Companion Plants for Grapes

Example of trellis-free, “head-trained” grapevines at Amador Winery in California. Going to try something like this for a few of our Muscadines.
Example of trellis-free, “head-trained” grapevines at Amador Winery in California. Going to try something like this for a few of our Muscadines.

Plenty to Do Today, But I Got Sucked Down a Grape Rabbit Hole!

I was poking around the forums at Permies again this morning since it’s the only place I’ve ever come across the idea of pollarding grapes. During Monday’s plant-a-thon I decided I had to get down the last of the muscadines (Vitis rotundifolia) —it’s patiently waited to be planted for 5 weeks!!—and surprise, surprise, the one plant left was actually two! Happily, they’re Darlene’s (tastiest of the bronze muscadines according to Ison’s) and happier still, I remembered the pollarding option because space is at a premium.

Pollarding is when you keep cutting a tree to a certain height. From wikipedia:

Pollarding is a pruning system in which the upper branches of a tree are removed, promoting a dense head of foliage and branches. It has been common in Europe since medieval times and is practised today in urban areas worldwide, primarily to maintain trees at a predetermined height.

Historically, it was done to produce straight poles for fence posts and rails or for livestock fodder. It can be ugly—you probably see it all around town—but it actually extends the life of the tree by quite a bit, just like coppicing.

I’m mostly interested in doing this with these grapes because they are going to have less space than typical, and room to ramble is not something I have right now.

Close up of Tansy flower head from Wikipedia. The color and texture reminds me of Goldenrod, also a member of the Aster family.
Close up of Tansy flower head from Wikipedia. The color and texture reminds me of Goldenrod, also a member of the Aster family.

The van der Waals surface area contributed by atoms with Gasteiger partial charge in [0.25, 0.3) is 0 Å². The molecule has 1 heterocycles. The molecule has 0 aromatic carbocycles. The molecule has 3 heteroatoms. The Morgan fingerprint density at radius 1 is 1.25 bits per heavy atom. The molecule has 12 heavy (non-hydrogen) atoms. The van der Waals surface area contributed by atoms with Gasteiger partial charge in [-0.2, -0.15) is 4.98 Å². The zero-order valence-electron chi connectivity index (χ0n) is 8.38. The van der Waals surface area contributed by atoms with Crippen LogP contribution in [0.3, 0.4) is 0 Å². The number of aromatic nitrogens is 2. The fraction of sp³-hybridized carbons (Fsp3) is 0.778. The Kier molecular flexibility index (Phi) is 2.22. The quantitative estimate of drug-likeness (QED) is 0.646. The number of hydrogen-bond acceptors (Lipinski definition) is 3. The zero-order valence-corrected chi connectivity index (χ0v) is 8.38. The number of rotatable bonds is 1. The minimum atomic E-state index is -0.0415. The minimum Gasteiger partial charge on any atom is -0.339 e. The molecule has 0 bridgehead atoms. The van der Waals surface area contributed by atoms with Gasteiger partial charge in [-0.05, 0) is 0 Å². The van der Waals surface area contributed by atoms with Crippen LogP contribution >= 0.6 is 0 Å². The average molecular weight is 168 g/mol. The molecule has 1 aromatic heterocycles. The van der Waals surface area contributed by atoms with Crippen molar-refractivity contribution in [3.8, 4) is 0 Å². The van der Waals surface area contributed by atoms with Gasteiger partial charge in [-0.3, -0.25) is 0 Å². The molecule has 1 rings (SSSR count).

THE GRAPE’S BUNCH

Anyhow, I found that forum again (here they called it coppicing, a related term), and also this one with a short, nice list of companion plants for a grape guild. What’s more, the list is attributed to Angelo from Deep Green Permaculture, the main influence for the intensive orchard design going on here! The list:

Basil – Herbaceous layer – pest repellent 
Tansy – Herbaceous layer – pest repellent 
Geraniums – Herbaceous layer – pest repellent 
Hyssop – Herbaceous layer – helps plant growth 
Chives – Root zone – inhibits fungal diseases 
Mulberries – Canopy layer – beneficial companion plant 

Some familiar faces like Basil, Hyssop, and Chives, all of which are delicious, fragrant herbs that aren’t picky about soil; they may even respond well to the mish-mash of soil and gravel that makes up the driveway border where most of our grapes are planted. The two Darlene muscadines that will be pollarded are in the orchard proper and those same herbs are welcome there, too.

There’s no place for Mulberries near any of the grapes right now, but maybe some geraniums can be worked in. I’d never heard of Tansy before but some research proved interesting.

Asian Tiger Mosquito (Aedes albopictis), Virginia's worst mosquito!
Asian Tiger Mosquito (Aedes albopictis), Virginia’s worst mosquito!

TANSY, OR NOT TANSY?

According to Wikipedia, Tansy is a Eurasian perennial long-associated with preserving things like meats and people. It’s strong fragrance was used for embalming and often buried with the dead in wreaths. As with many plants, there are medicinal/toxic scenarios associated with other uses, but that strong fragrance can be used as an insect repellant. Mosquitos have been a tremendous problem in the yard and garden of late, making it absolutely miserable to venture out into the yard for even a minute or two.

The bad news here though is that some species of mosquitos (Culex pipiens) are actually attracted to the nectar of Tansy flowers! A little more research though makes me think “maybe not so much” for the worst mosquito pest in Virginia, The Asian Tiger Mosquito (Aedes albopictis). Effectiveness as a mosquito repellent is one of the reasons we planted wax myrtles (Myrica cerifera) around our entire backyard border this winter.

If you’re interested, you can get herbs galore along with Tansy at Baker Creek Heirloom Seed Company’s site, Rareseeds.com. And I found some Goldenrod at American Meadows. For Muscadines, there’s really only one source: Ison’s Nursery in Georgia, oldest grower of Muscadines in North America!

Gardening is Good!
~Ben

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